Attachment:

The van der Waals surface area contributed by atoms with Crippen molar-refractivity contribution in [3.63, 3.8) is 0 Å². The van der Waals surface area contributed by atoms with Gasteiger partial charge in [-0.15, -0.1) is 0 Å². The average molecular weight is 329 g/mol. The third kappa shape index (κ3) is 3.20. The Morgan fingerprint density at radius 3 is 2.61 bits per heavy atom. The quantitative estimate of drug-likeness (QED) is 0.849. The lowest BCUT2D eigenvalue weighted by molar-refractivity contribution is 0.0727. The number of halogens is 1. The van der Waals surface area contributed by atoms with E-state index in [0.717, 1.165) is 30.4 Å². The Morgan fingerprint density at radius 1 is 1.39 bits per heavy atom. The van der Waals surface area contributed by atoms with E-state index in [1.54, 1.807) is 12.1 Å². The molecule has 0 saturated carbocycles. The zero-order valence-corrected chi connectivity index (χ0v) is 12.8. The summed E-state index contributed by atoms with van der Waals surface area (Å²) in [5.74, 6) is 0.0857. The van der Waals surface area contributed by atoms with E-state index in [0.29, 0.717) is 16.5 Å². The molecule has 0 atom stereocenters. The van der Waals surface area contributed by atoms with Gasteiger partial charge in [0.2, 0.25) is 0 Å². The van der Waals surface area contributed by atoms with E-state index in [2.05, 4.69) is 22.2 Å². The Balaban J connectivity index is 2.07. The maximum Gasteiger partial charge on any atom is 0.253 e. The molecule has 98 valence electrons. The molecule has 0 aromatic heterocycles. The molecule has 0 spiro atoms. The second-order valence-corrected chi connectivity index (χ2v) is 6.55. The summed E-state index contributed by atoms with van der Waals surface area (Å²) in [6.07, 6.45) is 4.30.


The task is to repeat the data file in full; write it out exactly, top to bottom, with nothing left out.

The van der Waals surface area contributed by atoms with Crippen molar-refractivity contribution in [3.63, 3.8) is 0 Å². The van der Waals surface area contributed by atoms with Gasteiger partial charge in [-0.15, -0.1) is 0 Å². The average molecular weight is 329 g/mol. The third kappa shape index (κ3) is 3.20. The Morgan fingerprint density at radius 3 is 2.61 bits per heavy atom. The quantitative estimate of drug-likeness (QED) is 0.849. The lowest BCUT2D eigenvalue weighted by molar-refractivity contribution is 0.0727. The number of halogens is 1. The van der Waals surface area contributed by atoms with E-state index in [0.717, 1.165) is 30.4 Å². The Morgan fingerprint density at radius 1 is 1.39 bits per heavy atom. The van der Waals surface area contributed by atoms with E-state index in [1.54, 1.807) is 12.1 Å². The molecule has 0 saturated carbocycles. The zero-order valence-corrected chi connectivity index (χ0v) is 12.8. The summed E-state index contributed by atoms with van der Waals surface area (Å²) in [5.74, 6) is 0.0857. The van der Waals surface area contributed by atoms with E-state index in [0.29, 0.717) is 16.5 Å². The molecule has 0 atom stereocenters. The van der Waals surface area contributed by atoms with Gasteiger partial charge in [0.2, 0.25) is 0 Å². The van der Waals surface area contributed by atoms with E-state index in [2.05, 4.69) is 22.2 Å². The Balaban J connectivity index is 2.07. The maximum Gasteiger partial charge on any atom is 0.253 e. The molecule has 98 valence electrons. The molecule has 0 aromatic heterocycles. The molecule has 0 spiro atoms. The second-order valence-corrected chi connectivity index (χ2v) is 6.55. The summed E-state index contributed by atoms with van der Waals surface area (Å²) in [6.07, 6.45) is 4.30.